UPDATE: If you want a shot at Copper River salmon, go now. The 96-hour Chitina dipnet period that opens at 12:01 a.m. tomorrow and runs through 11:59 p.m. Sunday could be the last for the year. The fishery closed on the same day Alaskans were encourage to buy permits.
The Alaska Department of Fish and Game was Wednesday lobbying Alaska residents to buy Chitina dipnet permits to fish the Copper River even as the troubled, 2018 return of sockeye salmon to that big, muddy drainage was fading so badly that Cordova commercial fishermen pleaded to have the dipnet fishery shut down.
“As of today sonar counts are well below projected counts and remain below the minimum threshold of 360,000 sockeye salmon for spawning escapements,” the Cordova District Fishermen United said in a letter to state officials. “In light of the weak early run component, restrictive closures on commercial fishing openers, and no noticeable increase in counts at the sonar currently, it is in the best interest of our sockeye runs to close the Copper River personal use and sport fisheries.”
The reference to restrictive commercial closures was an understatement. The commercial fishery enjoyed three short openings in May, but has been closed since May 28.
The closure was expected to lead to a marked jumped in the number of fish entering the river. That has not happened.
The return of sockeye to the Copper usually peaks around June 2 at an in-river, salmon-counting sonar near Miles Glacier northeast of the Prince William Sound community of Cordova. The peak came a couple of days late this year and well below expectations despite the end of commercial fishing off the mouth of the river.
On June 4, the sonar clicked off 14, 462 salmon. It was the best day of the year and still 2,000 fish shy of the day’s goal. Daily counts subsequently fell, ticked up slightly and now appear to be in a steady decline as projected.
The sonar counter has yet to tally a single day in which the actual return has met the projection for satisfying in-river needs. At this point, the run is about 100,000 fish shy of a preseason plan to put 644,000 salmon upriver by the end of the year.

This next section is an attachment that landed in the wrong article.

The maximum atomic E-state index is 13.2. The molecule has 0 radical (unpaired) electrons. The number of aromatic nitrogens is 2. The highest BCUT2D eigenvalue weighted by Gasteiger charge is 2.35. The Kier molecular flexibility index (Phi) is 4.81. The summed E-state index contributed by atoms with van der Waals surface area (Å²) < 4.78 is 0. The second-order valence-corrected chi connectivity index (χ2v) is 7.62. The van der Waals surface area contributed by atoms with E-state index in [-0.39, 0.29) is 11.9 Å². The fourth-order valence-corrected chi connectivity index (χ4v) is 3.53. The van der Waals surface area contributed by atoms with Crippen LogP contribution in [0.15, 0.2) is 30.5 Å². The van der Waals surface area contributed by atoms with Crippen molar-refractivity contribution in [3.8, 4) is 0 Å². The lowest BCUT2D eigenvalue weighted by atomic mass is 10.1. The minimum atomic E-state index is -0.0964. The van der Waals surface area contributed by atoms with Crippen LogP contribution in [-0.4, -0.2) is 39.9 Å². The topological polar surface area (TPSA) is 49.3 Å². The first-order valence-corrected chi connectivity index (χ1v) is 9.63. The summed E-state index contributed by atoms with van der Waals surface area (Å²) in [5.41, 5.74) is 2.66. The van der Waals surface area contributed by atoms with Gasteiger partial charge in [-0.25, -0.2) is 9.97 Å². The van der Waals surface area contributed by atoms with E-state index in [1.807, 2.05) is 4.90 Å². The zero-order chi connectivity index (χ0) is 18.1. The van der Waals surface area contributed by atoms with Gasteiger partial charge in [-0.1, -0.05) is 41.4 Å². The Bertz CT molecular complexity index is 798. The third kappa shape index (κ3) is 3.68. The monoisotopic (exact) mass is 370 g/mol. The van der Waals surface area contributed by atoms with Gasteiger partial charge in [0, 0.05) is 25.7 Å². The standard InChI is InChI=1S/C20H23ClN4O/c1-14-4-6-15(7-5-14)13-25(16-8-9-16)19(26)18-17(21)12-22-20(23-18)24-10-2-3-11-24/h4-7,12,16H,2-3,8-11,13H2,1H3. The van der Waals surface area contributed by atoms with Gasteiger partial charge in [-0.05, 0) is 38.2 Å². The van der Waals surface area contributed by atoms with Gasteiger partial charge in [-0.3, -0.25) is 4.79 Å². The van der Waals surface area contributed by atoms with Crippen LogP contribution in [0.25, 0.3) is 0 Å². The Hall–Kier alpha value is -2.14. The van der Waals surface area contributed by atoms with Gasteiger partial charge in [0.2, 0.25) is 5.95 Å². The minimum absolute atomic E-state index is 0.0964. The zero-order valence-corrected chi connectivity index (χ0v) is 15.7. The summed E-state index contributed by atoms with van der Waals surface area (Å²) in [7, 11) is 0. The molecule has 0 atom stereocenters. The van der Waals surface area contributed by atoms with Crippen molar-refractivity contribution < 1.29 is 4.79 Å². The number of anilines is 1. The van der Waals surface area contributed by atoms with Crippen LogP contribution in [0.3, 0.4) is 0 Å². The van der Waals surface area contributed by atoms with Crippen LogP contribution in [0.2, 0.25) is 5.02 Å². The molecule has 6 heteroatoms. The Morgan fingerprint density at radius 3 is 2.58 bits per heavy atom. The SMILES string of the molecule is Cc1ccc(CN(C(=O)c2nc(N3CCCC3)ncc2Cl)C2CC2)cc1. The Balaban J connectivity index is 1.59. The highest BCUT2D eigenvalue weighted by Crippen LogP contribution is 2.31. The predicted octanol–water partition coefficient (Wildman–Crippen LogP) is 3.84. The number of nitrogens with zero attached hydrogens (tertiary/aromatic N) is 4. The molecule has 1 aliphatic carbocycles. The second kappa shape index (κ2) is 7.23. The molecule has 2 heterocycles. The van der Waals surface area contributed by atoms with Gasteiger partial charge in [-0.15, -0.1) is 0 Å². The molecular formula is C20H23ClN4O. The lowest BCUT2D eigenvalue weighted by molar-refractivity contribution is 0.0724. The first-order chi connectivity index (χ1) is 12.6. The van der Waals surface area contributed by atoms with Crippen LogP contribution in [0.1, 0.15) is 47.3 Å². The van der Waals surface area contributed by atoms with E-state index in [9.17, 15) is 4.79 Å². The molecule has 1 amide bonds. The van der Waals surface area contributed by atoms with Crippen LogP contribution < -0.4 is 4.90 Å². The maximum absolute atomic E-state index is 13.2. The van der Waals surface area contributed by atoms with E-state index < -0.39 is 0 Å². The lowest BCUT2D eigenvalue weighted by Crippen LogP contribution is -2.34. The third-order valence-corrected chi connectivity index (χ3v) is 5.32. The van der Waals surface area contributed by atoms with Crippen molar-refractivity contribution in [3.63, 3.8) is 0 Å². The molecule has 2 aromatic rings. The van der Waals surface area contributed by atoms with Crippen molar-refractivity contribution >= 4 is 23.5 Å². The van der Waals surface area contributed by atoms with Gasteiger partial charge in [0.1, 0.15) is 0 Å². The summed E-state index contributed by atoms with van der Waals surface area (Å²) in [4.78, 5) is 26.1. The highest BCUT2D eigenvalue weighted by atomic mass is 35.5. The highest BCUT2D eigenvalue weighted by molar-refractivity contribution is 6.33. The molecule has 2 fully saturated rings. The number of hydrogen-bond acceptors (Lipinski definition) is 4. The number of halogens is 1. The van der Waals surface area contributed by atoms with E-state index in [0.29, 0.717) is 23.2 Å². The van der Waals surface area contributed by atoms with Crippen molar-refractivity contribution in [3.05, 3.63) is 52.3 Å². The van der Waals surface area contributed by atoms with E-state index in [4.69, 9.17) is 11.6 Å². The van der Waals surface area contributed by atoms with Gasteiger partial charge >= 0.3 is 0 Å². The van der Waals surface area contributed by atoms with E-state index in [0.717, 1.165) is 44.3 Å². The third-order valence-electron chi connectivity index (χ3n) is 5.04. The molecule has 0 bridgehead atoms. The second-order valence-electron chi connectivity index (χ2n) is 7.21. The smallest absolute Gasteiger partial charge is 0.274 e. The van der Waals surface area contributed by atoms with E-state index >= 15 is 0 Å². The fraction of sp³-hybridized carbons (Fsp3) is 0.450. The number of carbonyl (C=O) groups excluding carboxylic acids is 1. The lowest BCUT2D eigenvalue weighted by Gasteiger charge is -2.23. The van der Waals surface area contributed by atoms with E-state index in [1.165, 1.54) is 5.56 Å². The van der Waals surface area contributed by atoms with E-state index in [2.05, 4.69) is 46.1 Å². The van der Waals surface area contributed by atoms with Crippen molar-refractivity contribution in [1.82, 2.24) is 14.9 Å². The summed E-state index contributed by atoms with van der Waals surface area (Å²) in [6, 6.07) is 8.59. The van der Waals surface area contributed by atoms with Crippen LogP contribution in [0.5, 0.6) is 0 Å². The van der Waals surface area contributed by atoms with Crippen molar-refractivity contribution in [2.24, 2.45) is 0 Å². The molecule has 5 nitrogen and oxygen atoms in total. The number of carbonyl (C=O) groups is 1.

And there are good reasons to wonder if even half that many fish will show.
Modeling salmon runs
Wild salmon returns generally follow a bell-shaped curve. Runs start with small numbers, build to a peak and then start to fall. State fisheries managers try to tailor commercial fishery openings to intercept surplus salmon while maintaining the normal shape of that curve.
They were expecting a catch of 942,000 sockeye this year. By now, a harvest of nearly half of them would have been expected, but the season’s total catch stands at 26,000. The total return is now short sockeye by the hundreds of thousands.
Based on this weakness of the run and the small size of sockeye returning everywhere in and around the Sound, state fisheries researchers suspect some sort of food shortage on the ocean pasture is to blame.
Cordova commercial fishermen James Mykland had to reach back to 1980 to find a year anything like this one.
“Sonar was first deployed in 1978,” he said, “so we don’t have escapement data before that, only commercial harvest numbers. At this time, I can only hope we get at least 350,000 past the sonar, which is possible if fish counts stay the same for another three weeks.”
Three-hundred-fifty-thousand is just about at the bottom of the range for an in-river spawning goal of 360,000 to 750,000 sockeye although state fishery managers try to put 450,000 sockeye on the spawning grounds.
Meanwhile, their in-river management goal for the year was built around getting those spawners into the river along with 130,500 salmon for the dipnet fishery, 77,000 for a subsistence fishery, and 15,000 for a sport fishery that boosts tourism around the small, Richardson Highway communities of Gulkana, Glennallen and Copper Center.
State fishery managers were huddling today to decide what to do about the personal-use and subsistence fisheries. The commercial fishery has been closed for more than two weeks now and looks likely to remain closed through the month.
Glennallen area biologist Mark Somerville said earlier this week that the catch in a 24-hour opening of the Alaskans-only, personal-use fishery on the weekend was tiny, largely because there were few fish in the river to be caught.